Research Energizes Fuel-Cell Potential
Research into new energy sources and component materials may expand potential fuel-cell applications, in some cases by shrinking them to sizes appropriate for laptop computers and small appliances. Investigators at St. Louis University are studying the use of alcohol to power fuel cells of postage-stamp proportions.
Research into new energy sources and component materials may expand potential fuel-cell applications, in some cases by shrinking them to sizes appropriate for laptop computers and small appliances.
Investigators at St. Louis University are studying the use of alcohol to power fuel cells of postage-stamp proportions. Vodka, gin, white wine and flat beer have been used so far to successfully recharge the units. The units tap the energy released in an enzymatic reaction, an old approach given new life with the introduction of advanced materials. Scientists have coated the cells' electrodes with a special polymer, featuring pores that provide an environment more suitable to the enzymes than previous approaches. In their report to a March meeting of the American Chemical Society, researchers claimed the units could last up to a month on just a few drops of ethanol-based alcohol.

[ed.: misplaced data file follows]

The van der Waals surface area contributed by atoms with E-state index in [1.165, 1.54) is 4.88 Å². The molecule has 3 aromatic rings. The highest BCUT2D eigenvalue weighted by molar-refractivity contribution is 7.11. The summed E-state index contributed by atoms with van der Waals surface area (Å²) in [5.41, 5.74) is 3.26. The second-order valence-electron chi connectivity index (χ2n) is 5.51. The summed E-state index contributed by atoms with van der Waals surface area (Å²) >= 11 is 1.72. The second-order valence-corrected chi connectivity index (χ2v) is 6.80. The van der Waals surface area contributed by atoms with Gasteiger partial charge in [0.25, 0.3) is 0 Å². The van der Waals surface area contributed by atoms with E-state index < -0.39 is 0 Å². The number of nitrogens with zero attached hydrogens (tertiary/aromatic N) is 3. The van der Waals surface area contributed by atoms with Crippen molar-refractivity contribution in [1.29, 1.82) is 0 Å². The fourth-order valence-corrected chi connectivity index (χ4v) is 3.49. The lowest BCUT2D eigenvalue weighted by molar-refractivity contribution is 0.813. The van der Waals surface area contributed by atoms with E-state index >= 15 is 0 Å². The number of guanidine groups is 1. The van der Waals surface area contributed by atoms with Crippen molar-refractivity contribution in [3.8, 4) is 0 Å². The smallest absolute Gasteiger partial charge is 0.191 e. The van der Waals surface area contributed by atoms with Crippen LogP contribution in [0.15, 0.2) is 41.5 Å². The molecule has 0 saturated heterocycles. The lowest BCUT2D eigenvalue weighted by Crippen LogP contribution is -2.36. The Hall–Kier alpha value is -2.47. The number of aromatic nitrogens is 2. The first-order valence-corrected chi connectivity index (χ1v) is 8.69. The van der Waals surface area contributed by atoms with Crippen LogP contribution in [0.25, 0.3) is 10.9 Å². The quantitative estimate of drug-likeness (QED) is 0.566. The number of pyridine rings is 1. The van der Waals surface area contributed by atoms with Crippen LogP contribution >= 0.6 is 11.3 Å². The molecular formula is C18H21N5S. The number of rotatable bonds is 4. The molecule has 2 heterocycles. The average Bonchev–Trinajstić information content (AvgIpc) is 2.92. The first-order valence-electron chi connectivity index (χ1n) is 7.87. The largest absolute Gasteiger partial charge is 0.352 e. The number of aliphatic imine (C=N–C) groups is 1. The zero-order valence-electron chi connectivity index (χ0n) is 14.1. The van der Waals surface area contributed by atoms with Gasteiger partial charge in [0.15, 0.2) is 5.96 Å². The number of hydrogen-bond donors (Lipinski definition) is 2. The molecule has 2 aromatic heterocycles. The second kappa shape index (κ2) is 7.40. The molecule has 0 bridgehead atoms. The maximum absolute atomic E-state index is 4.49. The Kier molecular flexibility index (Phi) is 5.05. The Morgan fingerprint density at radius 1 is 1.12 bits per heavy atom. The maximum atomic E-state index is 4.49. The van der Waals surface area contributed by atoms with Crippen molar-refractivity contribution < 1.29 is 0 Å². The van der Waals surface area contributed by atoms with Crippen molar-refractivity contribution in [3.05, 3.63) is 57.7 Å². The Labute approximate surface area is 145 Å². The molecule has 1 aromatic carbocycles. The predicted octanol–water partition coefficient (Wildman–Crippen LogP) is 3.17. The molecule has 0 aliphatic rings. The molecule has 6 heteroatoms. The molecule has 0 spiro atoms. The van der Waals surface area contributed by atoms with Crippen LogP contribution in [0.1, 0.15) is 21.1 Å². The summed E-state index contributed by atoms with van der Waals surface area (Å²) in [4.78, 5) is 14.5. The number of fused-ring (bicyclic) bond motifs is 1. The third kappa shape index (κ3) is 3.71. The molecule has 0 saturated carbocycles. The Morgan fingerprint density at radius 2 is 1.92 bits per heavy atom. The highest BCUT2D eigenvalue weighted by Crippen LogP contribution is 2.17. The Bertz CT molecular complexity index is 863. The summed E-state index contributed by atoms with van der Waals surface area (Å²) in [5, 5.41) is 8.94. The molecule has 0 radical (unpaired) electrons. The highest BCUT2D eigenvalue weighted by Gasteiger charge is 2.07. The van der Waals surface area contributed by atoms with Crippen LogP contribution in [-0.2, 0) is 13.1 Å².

British manufacturer Generics Group, Ltd., is investigating a design that replaces traditional metal flow-field plates with a 1-micron-thick, perforated polymer membrane. The membrane is designed to selectively perform either anode or cathode functions. A Generics Group spokesperson claims the company's design could result in significant cost reductions and a super-slim product that could be produced on a printing press. A 50-watt portable demonstration model is now in development and is planned to be completed in the next 18 to 24 months.
A more conventional approach is now being implemented in King County, Washington, where officials broke ground in April for what they are calling the world's largest sewage-powered fuel-cell plant. The facility will produce up to one megawatt of electricity using methane gas generated at a wastewater treatment plant. Authorities say it equates to about $400,000 annually. The installation will be operated as a federally subsidized demonstration project for two years, to test high energy-conversion claims.